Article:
The “Tax Cuts and Jobs Act” passed in late 2017 incorporated a program called “Opportunity Zones” into the tax law. As a result, the U.S. Department of the Treasury designated some 8,700 census tracts as Qualified Opportunity Zones (QOZs). The law is designed to attract investors into economically disadvantaged areas in exchange for federal tax benefits.
Understanding Qualified Opportunity Zone Investor Tax Benefits
The “Opportunity Zones” law offers advantageous, albeit complex, federal tax benefits. Investors do not need to live in an Opportunity Zone to get the tax benefits, all they need to do is invest in a Qualified Opportunity Fund (QOF). The benefits include:
- Temporary Tax Deferral: Capital Gains from the sale of any asset (if reinvested in 180 days) are deferred until the sale of the new investment, or December 31, 2026, whichever is earlier.
- Step-Up in Basis: Any investment reinvested and held for five years gets a tax basis increase of 10%, and any investment held for seven years gets a tax basis increase of 15%.
- Permanent Exclusion: Investments held for ten years will pay no capital gains tax on the post acquisition gains. This permanent exclusion applies only to the gains accrued in the OZ Fund.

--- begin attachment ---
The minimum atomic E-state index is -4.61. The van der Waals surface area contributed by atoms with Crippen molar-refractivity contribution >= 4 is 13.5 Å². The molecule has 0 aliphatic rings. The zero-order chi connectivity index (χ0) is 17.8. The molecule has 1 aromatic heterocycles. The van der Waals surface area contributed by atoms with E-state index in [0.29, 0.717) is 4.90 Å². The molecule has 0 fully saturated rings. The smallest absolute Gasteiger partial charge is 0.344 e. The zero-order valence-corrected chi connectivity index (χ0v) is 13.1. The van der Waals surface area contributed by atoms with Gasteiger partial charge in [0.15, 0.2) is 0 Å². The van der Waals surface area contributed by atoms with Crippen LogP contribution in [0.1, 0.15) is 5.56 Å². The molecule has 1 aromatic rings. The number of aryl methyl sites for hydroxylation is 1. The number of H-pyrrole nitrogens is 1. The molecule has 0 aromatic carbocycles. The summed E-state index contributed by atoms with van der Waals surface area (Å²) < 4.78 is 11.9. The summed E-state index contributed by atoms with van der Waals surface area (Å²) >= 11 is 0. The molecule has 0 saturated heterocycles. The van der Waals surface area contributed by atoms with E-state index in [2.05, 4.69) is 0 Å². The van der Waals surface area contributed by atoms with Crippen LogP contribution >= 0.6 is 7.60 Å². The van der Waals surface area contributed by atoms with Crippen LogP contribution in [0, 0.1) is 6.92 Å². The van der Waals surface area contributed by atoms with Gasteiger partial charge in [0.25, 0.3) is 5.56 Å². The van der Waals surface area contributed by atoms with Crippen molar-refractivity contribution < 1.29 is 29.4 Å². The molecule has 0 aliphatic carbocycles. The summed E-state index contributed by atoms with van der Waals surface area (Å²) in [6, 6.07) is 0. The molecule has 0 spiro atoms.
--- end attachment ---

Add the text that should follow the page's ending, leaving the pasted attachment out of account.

Utilizing Land in Qualified Opportunity Zones
This interactive map of QOZs shows zones in a variety of urban and rural areas across the U.S., which leaves opportunities for a plethora of investments. While most QOF managers have considered real estate or traditional businesses for urban real estate developments, it left many others wondering how to utilize empty, rural land.
Agriculture is certainly an option for long-term investments in those areas, but there are some rules that QOF managers and investors need to understand. The law requires that a QOF invests 90 percent of its assets in QOZ business property, measured at the average of two testing dates. The first testing date is the last day of the 6th month following formation, and the second testing date is the last day of the taxable year. Next, there must be at least a doubling of the tax basis — a “substantial improvement” — in a QOZ project within 30 months. Land is excluded from the “substantial improvement” requirement under IRC §1400Z-2(d)(2)(D)(ii). If the QOF purchases an existing building and the underlying land, the QOF is only required to substantially improve (“double the basis”) the building. The cost of the land is disregarded for this purpose. So for example, if someone buys a piece of farmland in a QOZ for $1 million (land value: $900,000 and an existing processing facility: $100,000), the infrastructure excluding land must be valued for at least $200,000 thirty months later.
At their core, agriculture-based Opportunity Zone Funds allow investors to achieve returns and save on taxes, while creating jobs and economic opportunity in the heartland. Although QOFs can be potentially profitable and make a positive impact, they are complicated. Of bottom line importance for investors or landowners in Opportunity Zones is to contact their tax professional.
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